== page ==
I am delighted to have been invited to join the Smackdowners in July, and StinkyLulu has just opened the voting to decide which year's Supporting Actresses we'll be discussing. Please drop by and cast your vote; the choices are 1943, 1952, 1970, 1979, 1988, and 1997. Oddly enough, four of those six years ('52 and '97 are the exceptions) have pairs of actresses nominated for the same film.

I'm torn between 1970 and 1979 myself; I have the horrible fear that either 1988 or 1997 is going to win, forcing me to sit through Dangerous Liaisons (shudder) or Titanic (double shudder) again. But even if that should happen, I'm looking forward to my first Smackdown with great anticipation.

BOOKS: Seeker, Jack McDevitt (2005)

This year's winner of the Nebula Award, given by the Science Fiction and Fantasy Writers of America.

The setting is some 10,000 years or so in the future, and Alex Benedict is an antiquities dealer, traveling through space in search of lost ships and derelicts from which he might gather valuable artifacts. His assistant, Chase Kolpath (she's the narrator of the book), gets a visit from a woman who wonders if there might be any value in an old cup she has.

Alex and Chase are stunned and thrilled to discover that the cup appears to be from the Seeker, a ship that left earth in the 27th century to found a colony called Margolia; neither the ship nor the colony were ever heard from, and over the ensuing millennia, Margolia has become the new Atlantis. The discovery of this artifact sets Alex and Chase on a mission to discover the provenance of the cup, so that they'll know their client has the legal right to sell it, and with any luck, to discover what happened to Margolia.

Seeker is a top-notch mystery, and there's great playfulness in the way that Alex and Chase track down the clues. Mystery and science fiction don't always mix well -- it can be too easy for an author to pull a mysterious gadget out of his pocket in the last chapter -- but McDevitt does a fine job of combining the two here. I was reminded of Isaac Asimov, who also wrote some clever science fiction/mystery hybrids; McDevitt has a similar writing style, very clean and straightforward.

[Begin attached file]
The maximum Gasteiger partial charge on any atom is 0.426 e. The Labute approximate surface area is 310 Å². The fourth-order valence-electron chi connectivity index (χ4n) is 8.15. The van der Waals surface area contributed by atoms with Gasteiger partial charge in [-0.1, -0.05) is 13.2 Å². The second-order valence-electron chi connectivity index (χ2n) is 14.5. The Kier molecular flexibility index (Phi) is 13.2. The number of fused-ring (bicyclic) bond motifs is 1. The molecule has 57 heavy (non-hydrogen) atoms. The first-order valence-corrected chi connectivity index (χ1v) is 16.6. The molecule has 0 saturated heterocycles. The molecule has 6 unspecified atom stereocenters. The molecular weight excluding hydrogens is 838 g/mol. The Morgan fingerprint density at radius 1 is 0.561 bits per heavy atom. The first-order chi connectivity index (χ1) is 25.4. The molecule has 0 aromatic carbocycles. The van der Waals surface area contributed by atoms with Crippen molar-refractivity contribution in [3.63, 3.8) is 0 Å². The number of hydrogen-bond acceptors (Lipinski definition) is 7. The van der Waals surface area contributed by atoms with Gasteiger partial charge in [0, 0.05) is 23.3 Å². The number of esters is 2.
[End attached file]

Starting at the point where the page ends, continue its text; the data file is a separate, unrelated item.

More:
The future that McDevitt creates is strikingly atypical for current science fiction; at a time when authors are generally imagining that in as little as fifty years, we will become more physically integrated with our machines and technology will come to dominate our lives, McDevitt leaps 10,000 into a future where people are still pretty much people, and where there's been some technological advance, but society looks much as it does today.

There are two earlier Benedict/Kolpath novels that I haven't read -- A Talent for War and Polaris -- but they're certainly on my To Be Read list now.

June 10, 2007

MOVIES: Knocked Up (Judd Apatow, 2007)

So here's our heroine, Alison Scott (played by Katherine Heigl). She's in her mid-20s, and she's just landed a promotion to an on-air position at E! TV. While celebrating that promotion, she has a bit too much to drink and has a one-night stand with Ben (Seth Rogen), who she finds so unappealing that she cannot bring herself to touch him the next morning. Eight weeks later -- she has not seen or spoken to Ben in the meantime, or had even the slightest interest in doing so -- she discovers that she's pregnant.

So, the mystery: With that setup, how is it that we never, not once, hear the word "abortion" during this movie? Oh, one of Ben's stoner friends raises the subject, but can't bring himself to utter what he calls "the A word;" the idea is turned into a joking suggestion that Ben should encourage Alison to have a "schmaschmortion." And Alison's mother, who appears in one scene only and is clearly meant to be an unsympathetic bitch, tells Alison that she should "take care of" things. But that's all the lip service that's paid to the subject.

Now I get that a comedy about the consequences of unplanned pregnancy doesn't get very far if the woman chooses abortion, but we never even see Alison consider the idea seriously. How realistic is it that there wouldn't be some serious "hmmm.... guy I don't know and aren't attracted to, career starting to take off, I'm still young... maybe I shouldn't have this baby" thinking going on? And since we don't ever see that, Alison becomes a cipher, a mere device; she decides to have the baby solely because the plot requires her to.